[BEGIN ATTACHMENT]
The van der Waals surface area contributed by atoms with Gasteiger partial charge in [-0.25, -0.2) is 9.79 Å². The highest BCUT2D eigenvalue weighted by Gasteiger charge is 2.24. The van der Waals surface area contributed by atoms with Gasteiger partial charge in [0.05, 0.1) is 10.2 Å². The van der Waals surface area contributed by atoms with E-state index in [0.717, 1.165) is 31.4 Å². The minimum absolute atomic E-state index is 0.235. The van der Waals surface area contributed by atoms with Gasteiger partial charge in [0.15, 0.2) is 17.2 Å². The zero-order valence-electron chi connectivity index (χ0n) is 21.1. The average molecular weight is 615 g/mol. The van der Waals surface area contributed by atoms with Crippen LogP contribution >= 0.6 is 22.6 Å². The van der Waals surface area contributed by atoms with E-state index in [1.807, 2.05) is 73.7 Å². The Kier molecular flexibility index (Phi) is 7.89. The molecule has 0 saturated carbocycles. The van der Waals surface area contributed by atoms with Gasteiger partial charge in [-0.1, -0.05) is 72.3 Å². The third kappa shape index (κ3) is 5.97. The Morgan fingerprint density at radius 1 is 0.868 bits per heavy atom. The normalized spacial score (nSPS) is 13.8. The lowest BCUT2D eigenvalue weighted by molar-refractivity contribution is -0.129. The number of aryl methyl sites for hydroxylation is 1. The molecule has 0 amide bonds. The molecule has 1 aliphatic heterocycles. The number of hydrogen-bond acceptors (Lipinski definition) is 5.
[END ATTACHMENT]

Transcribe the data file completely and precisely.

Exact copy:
The van der Waals surface area contributed by atoms with Gasteiger partial charge in [-0.25, -0.2) is 9.79 Å². The highest BCUT2D eigenvalue weighted by Gasteiger charge is 2.24. The van der Waals surface area contributed by atoms with Gasteiger partial charge in [0.05, 0.1) is 10.2 Å². The van der Waals surface area contributed by atoms with E-state index in [0.717, 1.165) is 31.4 Å². The minimum absolute atomic E-state index is 0.235. The van der Waals surface area contributed by atoms with Gasteiger partial charge in [0.15, 0.2) is 17.2 Å². The zero-order valence-electron chi connectivity index (χ0n) is 21.1. The average molecular weight is 615 g/mol. The van der Waals surface area contributed by atoms with Crippen LogP contribution >= 0.6 is 22.6 Å². The van der Waals surface area contributed by atoms with E-state index in [1.807, 2.05) is 73.7 Å². The Kier molecular flexibility index (Phi) is 7.89. The molecule has 0 saturated carbocycles. The van der Waals surface area contributed by atoms with Gasteiger partial charge in [-0.1, -0.05) is 72.3 Å². The third kappa shape index (κ3) is 5.97. The Morgan fingerprint density at radius 1 is 0.868 bits per heavy atom. The normalized spacial score (nSPS) is 13.8. The lowest BCUT2D eigenvalue weighted by molar-refractivity contribution is -0.129. The number of aryl methyl sites for hydroxylation is 1. The molecule has 0 amide bonds. The molecule has 1 aliphatic heterocycles. The number of hydrogen-bond acceptors (Lipinski definition) is 5.